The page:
Now into the New Testament and we find the religious Jews having a problem with Jesus over Sabbath keeping: “At that time Jesus went through the grain-fields on the Sabbath. His disciples were hungry and began to pick some heads of grain and eat them. When the Pharisees saw this, they said to him, “Look! Your disciples are doing what is unlawful on the Sabbath.” Jesus appeals to the historical testimony: He answered, “Haven’t you read what David did when he and his companions were hungry? He entered the house of God, and he and his companions ate the consecrated bread–which was not lawful for them to do, but only for the priests. He also appeals to the Law: Or haven’t you read in the Law that on the Sabbath the priests in the temple desecrate the day and yet are innocent? I tell you that one greater than the temple is here. There are bigger issues to be followed: If you had known what these words mean, `I desire mercy, not sacrifice,’ you would not have condemned the innocent. For the Son of Man is Lord of the Sabbath.” His conclusion is that as God HE decides what is best use of the Sabbath. Going on from that place, he went into their synagogue, and a man with a shriveled hand was there. The opposition looks for trouble over healing: Looking for a reason to accuse Jesus, they asked him, “Is it lawful to heal on the Sabbath?” He appeals to their practice: He said to them, “If any of you has a sheep and it falls into a pit on the Sabbath, will you not take hold of it and lift it out? How much more valuable is a man than a sheep! His conclusion: Therefore it is lawful to do good on the Sabbath.” (Mt 12:1-12) Mark added to the grain field incident – “Then he said to them, “The Sabbath was made for man, not man for the Sabbath. So the Son of Man is Lord even of the Sabbath.” (Mt 2:27,28) From these verses we can suggest the following:
- Jesus, the Son of God, is the ultimate arbiter of how to use the Sabbath. It can be used for good!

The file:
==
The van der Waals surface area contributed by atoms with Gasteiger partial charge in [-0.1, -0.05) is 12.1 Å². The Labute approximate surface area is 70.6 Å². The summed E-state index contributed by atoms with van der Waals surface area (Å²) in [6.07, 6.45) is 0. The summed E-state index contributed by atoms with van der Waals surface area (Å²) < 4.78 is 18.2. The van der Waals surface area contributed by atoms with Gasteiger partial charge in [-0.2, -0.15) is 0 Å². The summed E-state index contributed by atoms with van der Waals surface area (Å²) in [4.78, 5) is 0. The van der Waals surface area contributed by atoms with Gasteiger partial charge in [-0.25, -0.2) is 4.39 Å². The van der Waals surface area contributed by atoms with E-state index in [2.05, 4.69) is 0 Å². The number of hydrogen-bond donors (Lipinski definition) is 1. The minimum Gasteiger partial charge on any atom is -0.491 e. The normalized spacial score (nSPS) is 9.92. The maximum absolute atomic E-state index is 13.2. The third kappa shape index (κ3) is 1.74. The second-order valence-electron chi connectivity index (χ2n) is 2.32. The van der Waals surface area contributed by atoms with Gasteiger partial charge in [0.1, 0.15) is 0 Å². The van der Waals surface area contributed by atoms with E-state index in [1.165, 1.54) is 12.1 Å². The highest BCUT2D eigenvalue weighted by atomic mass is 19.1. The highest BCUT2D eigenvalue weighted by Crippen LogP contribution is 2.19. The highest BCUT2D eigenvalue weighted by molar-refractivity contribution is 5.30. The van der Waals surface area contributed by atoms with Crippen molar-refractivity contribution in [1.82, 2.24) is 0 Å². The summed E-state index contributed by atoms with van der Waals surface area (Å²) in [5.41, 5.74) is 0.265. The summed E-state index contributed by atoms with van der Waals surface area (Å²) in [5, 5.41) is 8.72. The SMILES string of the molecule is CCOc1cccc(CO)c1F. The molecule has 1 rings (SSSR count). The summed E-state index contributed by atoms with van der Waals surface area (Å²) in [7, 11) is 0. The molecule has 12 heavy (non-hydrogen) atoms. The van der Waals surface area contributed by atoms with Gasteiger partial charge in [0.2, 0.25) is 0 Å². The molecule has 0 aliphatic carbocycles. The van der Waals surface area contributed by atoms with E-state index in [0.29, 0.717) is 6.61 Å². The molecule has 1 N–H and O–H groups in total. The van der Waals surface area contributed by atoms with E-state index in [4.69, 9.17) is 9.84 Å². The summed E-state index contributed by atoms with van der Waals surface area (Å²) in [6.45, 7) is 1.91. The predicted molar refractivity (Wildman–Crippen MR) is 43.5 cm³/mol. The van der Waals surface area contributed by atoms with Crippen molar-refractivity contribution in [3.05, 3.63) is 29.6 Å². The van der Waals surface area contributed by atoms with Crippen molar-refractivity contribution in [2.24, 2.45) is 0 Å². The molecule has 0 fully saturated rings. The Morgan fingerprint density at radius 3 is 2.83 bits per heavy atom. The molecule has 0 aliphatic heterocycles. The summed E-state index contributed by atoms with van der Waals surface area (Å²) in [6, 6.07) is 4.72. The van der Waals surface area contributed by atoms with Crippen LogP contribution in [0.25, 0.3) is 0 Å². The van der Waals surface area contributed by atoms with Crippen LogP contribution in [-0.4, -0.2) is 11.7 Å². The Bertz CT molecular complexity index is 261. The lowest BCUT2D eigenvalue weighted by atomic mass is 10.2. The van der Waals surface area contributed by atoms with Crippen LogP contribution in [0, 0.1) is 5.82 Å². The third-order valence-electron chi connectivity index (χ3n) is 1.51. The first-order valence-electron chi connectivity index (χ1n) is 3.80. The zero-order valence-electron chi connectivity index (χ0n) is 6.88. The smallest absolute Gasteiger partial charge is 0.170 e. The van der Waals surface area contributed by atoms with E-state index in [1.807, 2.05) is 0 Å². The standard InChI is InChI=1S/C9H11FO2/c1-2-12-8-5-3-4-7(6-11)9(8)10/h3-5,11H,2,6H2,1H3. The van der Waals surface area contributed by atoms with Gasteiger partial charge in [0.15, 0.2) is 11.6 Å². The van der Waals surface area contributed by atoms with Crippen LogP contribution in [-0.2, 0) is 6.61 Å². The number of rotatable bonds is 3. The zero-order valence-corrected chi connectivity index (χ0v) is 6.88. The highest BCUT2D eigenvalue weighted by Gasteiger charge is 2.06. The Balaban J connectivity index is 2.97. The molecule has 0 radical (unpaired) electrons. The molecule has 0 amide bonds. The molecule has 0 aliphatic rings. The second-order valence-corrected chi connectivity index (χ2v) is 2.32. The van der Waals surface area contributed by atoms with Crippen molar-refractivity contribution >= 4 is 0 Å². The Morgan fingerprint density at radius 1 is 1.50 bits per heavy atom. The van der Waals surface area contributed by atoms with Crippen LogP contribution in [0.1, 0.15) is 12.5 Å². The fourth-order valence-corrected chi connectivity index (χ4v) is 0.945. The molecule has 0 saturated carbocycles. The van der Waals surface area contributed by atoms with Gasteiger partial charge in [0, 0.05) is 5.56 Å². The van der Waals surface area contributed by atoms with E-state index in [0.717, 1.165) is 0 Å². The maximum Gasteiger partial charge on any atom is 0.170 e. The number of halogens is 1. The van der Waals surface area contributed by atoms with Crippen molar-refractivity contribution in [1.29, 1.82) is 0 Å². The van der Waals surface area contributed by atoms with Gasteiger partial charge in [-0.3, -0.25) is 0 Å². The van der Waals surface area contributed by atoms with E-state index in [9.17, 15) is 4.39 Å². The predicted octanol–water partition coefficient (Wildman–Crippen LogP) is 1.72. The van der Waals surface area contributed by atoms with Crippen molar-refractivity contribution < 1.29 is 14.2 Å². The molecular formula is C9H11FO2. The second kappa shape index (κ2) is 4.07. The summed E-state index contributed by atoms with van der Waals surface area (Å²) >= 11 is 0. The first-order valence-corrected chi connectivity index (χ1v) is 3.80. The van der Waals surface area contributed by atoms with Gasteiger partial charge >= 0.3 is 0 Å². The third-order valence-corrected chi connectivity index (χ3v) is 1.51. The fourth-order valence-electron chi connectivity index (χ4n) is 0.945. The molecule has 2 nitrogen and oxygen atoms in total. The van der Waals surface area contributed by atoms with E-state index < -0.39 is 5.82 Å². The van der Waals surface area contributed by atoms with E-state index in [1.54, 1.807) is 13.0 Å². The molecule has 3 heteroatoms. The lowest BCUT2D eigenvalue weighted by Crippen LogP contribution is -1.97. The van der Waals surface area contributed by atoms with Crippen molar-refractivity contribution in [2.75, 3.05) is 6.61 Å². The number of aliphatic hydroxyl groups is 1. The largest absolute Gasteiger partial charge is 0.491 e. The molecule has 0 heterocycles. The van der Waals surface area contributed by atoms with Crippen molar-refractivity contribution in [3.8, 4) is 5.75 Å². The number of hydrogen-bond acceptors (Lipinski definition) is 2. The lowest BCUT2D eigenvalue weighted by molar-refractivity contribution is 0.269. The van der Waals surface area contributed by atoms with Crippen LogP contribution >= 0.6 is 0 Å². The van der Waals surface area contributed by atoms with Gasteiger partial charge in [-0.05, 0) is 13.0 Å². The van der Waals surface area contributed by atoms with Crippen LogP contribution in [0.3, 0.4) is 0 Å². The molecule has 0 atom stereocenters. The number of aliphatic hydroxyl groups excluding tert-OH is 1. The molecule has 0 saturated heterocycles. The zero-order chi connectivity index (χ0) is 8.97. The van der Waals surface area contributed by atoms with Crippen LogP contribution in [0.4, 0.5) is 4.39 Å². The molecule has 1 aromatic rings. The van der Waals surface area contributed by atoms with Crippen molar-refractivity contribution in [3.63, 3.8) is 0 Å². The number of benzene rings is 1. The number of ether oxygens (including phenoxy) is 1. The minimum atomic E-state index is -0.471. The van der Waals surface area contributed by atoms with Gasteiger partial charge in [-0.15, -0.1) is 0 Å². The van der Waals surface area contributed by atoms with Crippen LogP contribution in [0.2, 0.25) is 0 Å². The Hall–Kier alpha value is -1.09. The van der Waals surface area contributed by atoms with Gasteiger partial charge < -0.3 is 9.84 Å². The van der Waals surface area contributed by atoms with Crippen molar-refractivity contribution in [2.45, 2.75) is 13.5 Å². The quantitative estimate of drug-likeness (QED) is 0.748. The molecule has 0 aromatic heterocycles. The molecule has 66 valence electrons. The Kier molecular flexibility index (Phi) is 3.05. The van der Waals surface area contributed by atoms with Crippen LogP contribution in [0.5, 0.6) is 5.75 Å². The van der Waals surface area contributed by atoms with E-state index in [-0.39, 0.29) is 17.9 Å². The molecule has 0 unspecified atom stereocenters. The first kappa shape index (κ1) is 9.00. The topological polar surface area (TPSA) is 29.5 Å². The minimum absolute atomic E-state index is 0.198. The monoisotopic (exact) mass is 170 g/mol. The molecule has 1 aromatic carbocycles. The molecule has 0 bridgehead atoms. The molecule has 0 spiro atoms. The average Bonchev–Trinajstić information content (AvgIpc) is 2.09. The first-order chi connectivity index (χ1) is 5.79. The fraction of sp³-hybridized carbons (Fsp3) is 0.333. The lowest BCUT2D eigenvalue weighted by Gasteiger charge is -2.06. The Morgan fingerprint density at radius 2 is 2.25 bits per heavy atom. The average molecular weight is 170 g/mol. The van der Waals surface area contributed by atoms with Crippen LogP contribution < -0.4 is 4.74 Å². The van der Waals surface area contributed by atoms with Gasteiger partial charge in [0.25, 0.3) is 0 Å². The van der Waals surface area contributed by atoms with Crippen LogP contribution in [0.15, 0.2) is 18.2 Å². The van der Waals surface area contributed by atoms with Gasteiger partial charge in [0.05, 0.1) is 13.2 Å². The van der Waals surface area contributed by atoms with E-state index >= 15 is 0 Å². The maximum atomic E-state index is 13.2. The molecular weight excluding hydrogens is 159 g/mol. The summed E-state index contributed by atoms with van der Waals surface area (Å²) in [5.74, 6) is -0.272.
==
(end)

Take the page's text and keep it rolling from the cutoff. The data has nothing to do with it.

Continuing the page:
- In ‘using it’ he doesn’t detract from its original purposes of remembering God the Creator and God the Provider, but in fact demonstrates Him doing that still.
- The Sabbath law is not to become a legalistic straight-jacket but as an instrument to bless and protect us – it was made for our benefit.
- The Jews added many minute detailed applications of the original law but that made it man-focused and not God-focused.
- We now have freedom to use the Sabbath (Sunday as followed by the early church e.g. Acts 20:7) for anything that might be considered ‘good’ while not detracting from using it as a day to specifically remember the Lord’s goodness.
- As those indwelt by the Holy Spirit, the truth is that anything covered by 5 above can also be done on any other day of the week as well. Nevertheless when we work it is not always easy to ‘remember the Lord’ and so opportunities to meet together as church and perform such things as the Last Supper, are wisely, from a general administrative point of view, done on a ‘standard’ agreed day.
- History suggests that when people (maybe those disillusioned by church) cease meeting on a Sunday, they separate themselves off from the rest of the Church and soon become those for whom the writer to the Hebrews wrote, “Let us not give up meeting together, as some are in the habit of doing, but let us encourage one another.” (Heb 10:25) Recognising the value of meeting together for witness, worship, ministry and teaching, why not make it on the same day as the rest of the church. If we feel disillusioned by ‘church’ rather than abandon it, work to change it. Enough said.
We live in a day and a society which largely disregards God and one outworking of that (to our detriment) is that business is carried on seven days a week often. Arguments can be made for caring in hospitals etc. but the issue is not so much what constitutes ‘work’ as what are our feelings towards God. That we have gone beyond what is wise in terms of procedures as a society will no doubt become clear in the future. The big issue, though, is what is our attitude towards God?